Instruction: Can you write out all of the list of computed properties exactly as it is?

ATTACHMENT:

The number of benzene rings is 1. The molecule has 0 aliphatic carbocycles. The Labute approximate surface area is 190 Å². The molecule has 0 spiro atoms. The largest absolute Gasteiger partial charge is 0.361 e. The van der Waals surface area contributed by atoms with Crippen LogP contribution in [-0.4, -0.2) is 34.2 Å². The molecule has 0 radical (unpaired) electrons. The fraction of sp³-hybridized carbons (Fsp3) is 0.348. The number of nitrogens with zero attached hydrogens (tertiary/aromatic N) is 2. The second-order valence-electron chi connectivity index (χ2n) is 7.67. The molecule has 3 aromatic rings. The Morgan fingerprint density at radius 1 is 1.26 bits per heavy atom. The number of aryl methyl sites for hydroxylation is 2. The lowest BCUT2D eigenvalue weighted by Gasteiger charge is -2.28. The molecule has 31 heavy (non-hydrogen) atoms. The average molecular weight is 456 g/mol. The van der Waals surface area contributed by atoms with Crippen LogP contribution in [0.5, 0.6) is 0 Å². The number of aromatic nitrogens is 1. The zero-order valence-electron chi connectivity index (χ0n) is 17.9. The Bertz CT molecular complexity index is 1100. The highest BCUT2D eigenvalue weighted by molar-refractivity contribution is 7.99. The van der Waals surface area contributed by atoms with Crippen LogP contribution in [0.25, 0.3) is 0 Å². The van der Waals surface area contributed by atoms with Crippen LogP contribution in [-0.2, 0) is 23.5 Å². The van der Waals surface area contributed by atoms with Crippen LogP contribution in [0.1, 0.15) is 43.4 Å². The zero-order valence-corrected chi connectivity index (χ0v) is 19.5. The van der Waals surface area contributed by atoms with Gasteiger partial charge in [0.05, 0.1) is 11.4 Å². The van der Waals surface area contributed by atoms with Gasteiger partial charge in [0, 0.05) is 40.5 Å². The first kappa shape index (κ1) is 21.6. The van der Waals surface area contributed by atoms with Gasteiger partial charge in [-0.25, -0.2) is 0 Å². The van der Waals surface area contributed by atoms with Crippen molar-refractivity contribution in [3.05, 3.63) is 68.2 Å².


The number of benzene rings is 1. The molecule has 0 aliphatic carbocycles. The Labute approximate surface area is 190 Å². The molecule has 0 spiro atoms. The largest absolute Gasteiger partial charge is 0.361 e. The van der Waals surface area contributed by atoms with Crippen LogP contribution in [-0.4, -0.2) is 34.2 Å². The molecule has 0 radical (unpaired) electrons. The fraction of sp³-hybridized carbons (Fsp3) is 0.348. The number of nitrogens with zero attached hydrogens (tertiary/aromatic N) is 2. The second-order valence-electron chi connectivity index (χ2n) is 7.67. The molecule has 3 aromatic rings. The Morgan fingerprint density at radius 1 is 1.26 bits per heavy atom. The number of aryl methyl sites for hydroxylation is 2. The lowest BCUT2D eigenvalue weighted by Gasteiger charge is -2.28. The molecule has 31 heavy (non-hydrogen) atoms. The average molecular weight is 456 g/mol. The van der Waals surface area contributed by atoms with Crippen LogP contribution in [0.5, 0.6) is 0 Å². The number of aromatic nitrogens is 1. The zero-order valence-electron chi connectivity index (χ0n) is 17.9. The Bertz CT molecular complexity index is 1100. The highest BCUT2D eigenvalue weighted by molar-refractivity contribution is 7.99. The van der Waals surface area contributed by atoms with Crippen LogP contribution in [0.25, 0.3) is 0 Å². The van der Waals surface area contributed by atoms with Crippen LogP contribution in [-0.2, 0) is 23.5 Å². The van der Waals surface area contributed by atoms with Crippen LogP contribution in [0.1, 0.15) is 43.4 Å². The zero-order valence-corrected chi connectivity index (χ0v) is 19.5. The van der Waals surface area contributed by atoms with Gasteiger partial charge in [0.05, 0.1) is 11.4 Å². The van der Waals surface area contributed by atoms with Gasteiger partial charge in [0, 0.05) is 40.5 Å². The first kappa shape index (κ1) is 21.6. The van der Waals surface area contributed by atoms with Gasteiger partial charge in [-0.25, -0.2) is 0 Å². The van der Waals surface area contributed by atoms with Crippen molar-refractivity contribution in [3.05, 3.63) is 68.2 Å².